A life prisoner shall be considered for parole for the first time at the initial parole consideration hearing scheduled as provided in Section 2268. A parole date shall be denied if the prisoner is found unsuitable for parole under Section 2402(c). A parole date shall be set if the prisoner is found suitable for parole under Section 2402(d). A parole date set under this article shall be set in a manner that provides uniform terms for offenses of similar gravity and magnitude with respect to the threat to the public.

In setting the parole date the panel shall consider the Sentencing Rules for the Superior Courts. The panel shall also consider the criteria and guidelines set forth in this article for determining the suitability for parole and the setting of parole dates, considering the number of victims of the crime for which the prisoner was sentenced and any other circumstances in mitigation or aggravation.

The terms in this article are guidelines only. The suggested terms serve as the starting point for the board's consideration of each case on an individual basis. The board may establish a term above or below the guidelines when warranted and reasons are stated on the record. A prisoner shall not be released before the minimum eligible parole date.

15 Cal. Code Regs. § 2401.

Section 2402 provides:

(a) General. The panel shall first determine whether the life prisoner is suitable for release on parole. Regardless of the length of time served, a life prisoner shall be found unsuitable for and denied parole if in the judgment of the panel the prisoner will pose an unreasonable risk of danger to society if released from prison.

(b) Information Considered. All relevant, reliable information available to the panel shall be considered in determining suitability for parole. Such information shall include the circumstances of the prisoner's social history; past and present mental state; past criminal history, including involvement in other criminal misconduct which is reliably documented; the base and other commitment offenses, including behavior before, during and after the crime; past and present attitude toward the crime; any conditions of treatment or control, including the use of special conditions under which the prisoner may safely be released to the community; and any other information which bears on the prisoner's suitability for release. Circumstances which taken alone may not firmly establish unsuitability for parole may contribute to a pattern which results in a finding of unsuitability.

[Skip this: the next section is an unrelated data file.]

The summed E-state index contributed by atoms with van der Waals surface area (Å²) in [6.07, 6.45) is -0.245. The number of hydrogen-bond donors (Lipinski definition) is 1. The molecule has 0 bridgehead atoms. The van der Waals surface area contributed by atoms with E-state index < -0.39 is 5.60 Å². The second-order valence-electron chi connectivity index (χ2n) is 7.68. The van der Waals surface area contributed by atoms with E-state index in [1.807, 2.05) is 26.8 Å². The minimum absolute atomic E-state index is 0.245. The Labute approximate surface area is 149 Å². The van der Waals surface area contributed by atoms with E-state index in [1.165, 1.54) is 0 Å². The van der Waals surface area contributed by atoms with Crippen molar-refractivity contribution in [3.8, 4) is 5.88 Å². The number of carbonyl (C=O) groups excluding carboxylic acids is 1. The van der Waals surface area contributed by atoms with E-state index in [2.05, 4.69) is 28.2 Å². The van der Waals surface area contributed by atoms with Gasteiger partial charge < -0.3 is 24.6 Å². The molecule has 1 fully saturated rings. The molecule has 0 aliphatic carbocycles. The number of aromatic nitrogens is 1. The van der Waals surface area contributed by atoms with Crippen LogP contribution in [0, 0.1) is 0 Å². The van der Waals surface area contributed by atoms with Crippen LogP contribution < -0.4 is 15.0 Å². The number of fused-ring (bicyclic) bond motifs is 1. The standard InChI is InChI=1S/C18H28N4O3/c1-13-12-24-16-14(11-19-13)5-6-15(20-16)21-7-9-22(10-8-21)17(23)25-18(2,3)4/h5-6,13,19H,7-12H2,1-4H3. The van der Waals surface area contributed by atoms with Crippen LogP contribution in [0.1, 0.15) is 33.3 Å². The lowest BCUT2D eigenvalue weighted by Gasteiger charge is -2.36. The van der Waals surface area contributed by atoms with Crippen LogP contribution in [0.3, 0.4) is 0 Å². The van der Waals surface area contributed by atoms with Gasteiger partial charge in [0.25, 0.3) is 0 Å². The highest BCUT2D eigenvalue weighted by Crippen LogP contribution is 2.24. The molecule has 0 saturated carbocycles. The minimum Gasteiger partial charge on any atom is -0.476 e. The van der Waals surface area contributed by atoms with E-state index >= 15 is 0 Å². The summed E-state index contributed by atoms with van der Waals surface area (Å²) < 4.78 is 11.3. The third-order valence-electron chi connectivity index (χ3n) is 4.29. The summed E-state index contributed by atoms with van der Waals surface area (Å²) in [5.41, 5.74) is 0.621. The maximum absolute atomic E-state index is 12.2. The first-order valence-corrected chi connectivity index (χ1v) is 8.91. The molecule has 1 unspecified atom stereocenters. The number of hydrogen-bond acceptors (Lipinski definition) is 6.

(c) Circumstances Tending to Show Unsuitability. The following circumstances each tend to indicate unsuitability for release. These circumstances are set forth as general guidelines; the importance attached to any circumstance or combination of circumstances in a particular case is left to the judgment of the panel. Circumstances tending to indicate unsuitability include:

(1) Commitment Offense. The prisoner committed the offense in an especially heinous, atrocious or cruel manner. The factors to be considered include:

(A) Multiple victims were attacked, injured or killed in the same or separate incidents.

(B) The offense was carried out in a dispassionate and calculated manner, such as an execution-style murder.

(C) The victim was abused, defiled or mutilated during or after the offense.

(D) The offense was carried out in a manner which demonstrates an exceptionally callous disregard for human suffering.

(E) The motive for the crime is inexplicable or very trivial in relation to the offense.

(2) Previous Record of Violence. The prisoner on previous occasions inflicted or attempted to inflict serious injury on a victim, particularly if the prisoner demonstrated serious assaultive behavior at an early age.

(3) Unstable Social History. The prisoner has a history of unstable or tumultuous relationships with others.